“I’m really good at sleeping on buses.” Said no one ever.

After six days of absolute craziness with my family and heavy rain forecasted for the night of Easter Sunday, I was ready to crawl into my bed and not come out until classes started again on Tuesday morning. But my time in Spain is racing by (the clock moves faster here than it does in America, I swear), and my to-do list doesn’t have nearly enough checkmarks on it. But Easter Sunday gave us an opportunity to check another thing off that list. People say that it is basically a crime to spend time in Spain and not go to a football game, so despite the torrential downpour, we took off for Madrid with umbrellas, raincoats, and warm clothing in tow.

Let’s play football.

Now you have to realize that when I say football, I actually mean “fútbol”, which actually means soccer, not American football. Having two very athletic little sisters has given me the opportunity to watch countless soccer games over the years and thanks to my favorite movie, Bend It Like Beckham, I know that the offside rule is when the French mustard has to be between the teriyaki sauce and the sea salt, so I would say I have a pretty solid foundation for understanding how soccer works. But besides the actual rules of the game, I had no idea what else was going to happen and I didn’t know what to expect when we walked into the stadium.

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In this picture, I’m an Atleti Madrid fan. If you asked my host dad, I would be a Real Madrid fan (he loves them!). But in reality, I’m more of a Manchester United type girl. (Photo Credit: Valerie Hagerstrom)

It’s like going to your first Badger game in the student section; you can’t possibly imagine what it is going to be like until you get there. People yelling cheers every two and a half minutes, waving their flags and scarves, enduring buckets of rain—all in the name of Atlético Madrid. Just like the Packers and the Badgers, Atleti has plenty of diehard fans. We considered ourselves to be pretty hardcore Atleti fans. I mean, we bought scarves and everything. Go big or go home.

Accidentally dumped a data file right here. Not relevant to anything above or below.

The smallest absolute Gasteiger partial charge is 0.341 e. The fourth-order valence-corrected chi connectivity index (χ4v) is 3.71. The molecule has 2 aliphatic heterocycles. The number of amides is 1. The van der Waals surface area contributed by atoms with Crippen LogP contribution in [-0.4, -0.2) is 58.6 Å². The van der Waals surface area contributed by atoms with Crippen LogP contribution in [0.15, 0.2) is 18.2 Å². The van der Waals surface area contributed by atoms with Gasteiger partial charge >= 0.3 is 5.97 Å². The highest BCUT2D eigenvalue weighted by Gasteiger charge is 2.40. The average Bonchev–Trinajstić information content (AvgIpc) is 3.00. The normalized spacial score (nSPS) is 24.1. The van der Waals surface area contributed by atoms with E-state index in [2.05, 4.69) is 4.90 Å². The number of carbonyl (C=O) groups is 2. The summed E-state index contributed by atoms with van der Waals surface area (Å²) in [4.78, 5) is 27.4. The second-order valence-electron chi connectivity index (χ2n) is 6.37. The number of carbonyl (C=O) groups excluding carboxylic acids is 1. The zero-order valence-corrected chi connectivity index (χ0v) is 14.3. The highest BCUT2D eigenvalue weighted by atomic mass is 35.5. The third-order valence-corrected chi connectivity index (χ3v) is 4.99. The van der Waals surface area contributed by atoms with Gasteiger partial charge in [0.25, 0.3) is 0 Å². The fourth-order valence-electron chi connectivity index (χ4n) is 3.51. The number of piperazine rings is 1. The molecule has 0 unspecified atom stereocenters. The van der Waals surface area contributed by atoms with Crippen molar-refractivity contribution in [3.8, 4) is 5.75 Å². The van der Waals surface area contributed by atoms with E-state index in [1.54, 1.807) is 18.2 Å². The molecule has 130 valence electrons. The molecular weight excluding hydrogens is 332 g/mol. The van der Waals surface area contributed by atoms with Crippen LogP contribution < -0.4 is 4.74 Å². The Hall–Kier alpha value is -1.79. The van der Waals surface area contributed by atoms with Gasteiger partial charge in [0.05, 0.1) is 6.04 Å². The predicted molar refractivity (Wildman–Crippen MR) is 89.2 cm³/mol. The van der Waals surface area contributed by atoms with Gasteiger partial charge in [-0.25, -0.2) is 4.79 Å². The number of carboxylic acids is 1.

As spring break came to a close and April 1st happened upon me, I realized a few things, the most important being that my last month here has officially started. O.M.G. WHERE DID THE SEMESTER GO? Looking back through all of my photos, tickets stubs, and maps, I realized that there was still one city in Spain that I hadn’t been to yet. You know what that means, road trip!

It is said: “Quien no ha visto Sevilla, no ha visto maravilla.” Having Monday off made the school week fly by. With a free weekend in sight, Valerie (a fellow badger!) and I decided that it was now or never. Let’s get out of damp, rainy Alcalá and go somewhere with potential for sunshine. Get ready, Sevilla. We’re coming.

For this trip, we tried something new, opting for the overnight bus. We boarded at 1:00 A.M. on Thursday night (technically Friday morning) and arrived in Sevilla at about 7:30 on Friday morning. Pros of traveling overnight: you don’t waste daylight on a bus. Cons of traveling overnight: getting a good night’s sleep on a bus is easier said than done. After checking into our hostel on Friday morning and taking a much needed three-hour nap, we began to explore Sevilla.

Our first destination of the afternoon was the Catedral de Sevilla, the third largest cathedral in all of Europe. It is easy to see why the cathedral is one of Sevilla’s most important sites; it is just exquisite. Head to the corner of the cathedral and you will find the entrance to La Giralda, a 34-story high bell tower with only ramps to get to the top. This seemed absolutely ridiculous to me; why would you use 34 stories of ramps instead of just building a staircase? Obviously, they used ramps instead of staircases so that it was easier to ride a horse to the top of the tower! How else would you tell all the people it was time to pray?

 

Standing in front of La Giralda at dusk.
Standing in front of La Giralda at dusk.
Oh hey, Sevilla.
Oh hey, Sevilla.